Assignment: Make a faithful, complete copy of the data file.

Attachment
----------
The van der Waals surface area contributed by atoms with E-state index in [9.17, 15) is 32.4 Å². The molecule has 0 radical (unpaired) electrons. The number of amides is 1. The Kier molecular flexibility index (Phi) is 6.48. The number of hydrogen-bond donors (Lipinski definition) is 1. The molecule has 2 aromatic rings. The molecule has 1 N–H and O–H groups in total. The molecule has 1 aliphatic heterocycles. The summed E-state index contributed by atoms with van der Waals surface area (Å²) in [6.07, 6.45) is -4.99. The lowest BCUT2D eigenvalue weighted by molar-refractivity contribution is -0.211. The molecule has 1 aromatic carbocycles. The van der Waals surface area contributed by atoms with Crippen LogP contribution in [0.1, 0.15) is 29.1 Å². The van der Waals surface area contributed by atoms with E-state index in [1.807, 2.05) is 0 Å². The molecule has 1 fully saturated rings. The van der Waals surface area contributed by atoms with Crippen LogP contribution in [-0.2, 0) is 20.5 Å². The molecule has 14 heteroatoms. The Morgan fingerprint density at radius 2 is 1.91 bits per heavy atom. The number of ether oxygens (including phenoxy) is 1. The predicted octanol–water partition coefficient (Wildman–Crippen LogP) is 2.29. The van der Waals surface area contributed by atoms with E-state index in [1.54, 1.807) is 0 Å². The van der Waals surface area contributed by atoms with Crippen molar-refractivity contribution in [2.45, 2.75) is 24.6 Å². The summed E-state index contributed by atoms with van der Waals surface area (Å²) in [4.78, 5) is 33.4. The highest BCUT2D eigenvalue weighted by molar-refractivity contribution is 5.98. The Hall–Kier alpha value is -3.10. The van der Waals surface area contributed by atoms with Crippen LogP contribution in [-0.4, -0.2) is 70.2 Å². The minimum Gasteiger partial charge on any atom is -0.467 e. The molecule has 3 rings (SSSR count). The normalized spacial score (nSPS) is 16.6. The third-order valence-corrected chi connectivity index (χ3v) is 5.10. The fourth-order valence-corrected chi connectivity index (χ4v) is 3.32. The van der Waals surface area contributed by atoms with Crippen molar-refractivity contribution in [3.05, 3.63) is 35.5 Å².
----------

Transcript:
The van der Waals surface area contributed by atoms with E-state index in [9.17, 15) is 32.4 Å². The molecule has 0 radical (unpaired) electrons. The number of amides is 1. The Kier molecular flexibility index (Phi) is 6.48. The number of hydrogen-bond donors (Lipinski definition) is 1. The molecule has 2 aromatic rings. The molecule has 1 N–H and O–H groups in total. The molecule has 1 aliphatic heterocycles. The summed E-state index contributed by atoms with van der Waals surface area (Å²) in [6.07, 6.45) is -4.99. The lowest BCUT2D eigenvalue weighted by molar-refractivity contribution is -0.211. The molecule has 1 aromatic carbocycles. The van der Waals surface area contributed by atoms with Crippen LogP contribution in [0.1, 0.15) is 29.1 Å². The van der Waals surface area contributed by atoms with E-state index in [1.807, 2.05) is 0 Å². The molecule has 1 fully saturated rings. The van der Waals surface area contributed by atoms with Crippen LogP contribution in [-0.2, 0) is 20.5 Å². The molecule has 14 heteroatoms. The Morgan fingerprint density at radius 2 is 1.91 bits per heavy atom. The number of ether oxygens (including phenoxy) is 1. The predicted octanol–water partition coefficient (Wildman–Crippen LogP) is 2.29. The van der Waals surface area contributed by atoms with E-state index in [1.54, 1.807) is 0 Å². The van der Waals surface area contributed by atoms with Crippen molar-refractivity contribution in [2.45, 2.75) is 24.6 Å². The summed E-state index contributed by atoms with van der Waals surface area (Å²) in [4.78, 5) is 33.4. The highest BCUT2D eigenvalue weighted by molar-refractivity contribution is 5.98. The Hall–Kier alpha value is -3.10. The van der Waals surface area contributed by atoms with Crippen LogP contribution in [-0.4, -0.2) is 70.2 Å². The minimum Gasteiger partial charge on any atom is -0.467 e. The molecule has 3 rings (SSSR count). The normalized spacial score (nSPS) is 16.6. The third-order valence-corrected chi connectivity index (χ3v) is 5.10. The fourth-order valence-corrected chi connectivity index (χ4v) is 3.32. The van der Waals surface area contributed by atoms with Crippen molar-refractivity contribution in [3.05, 3.63) is 35.5 Å².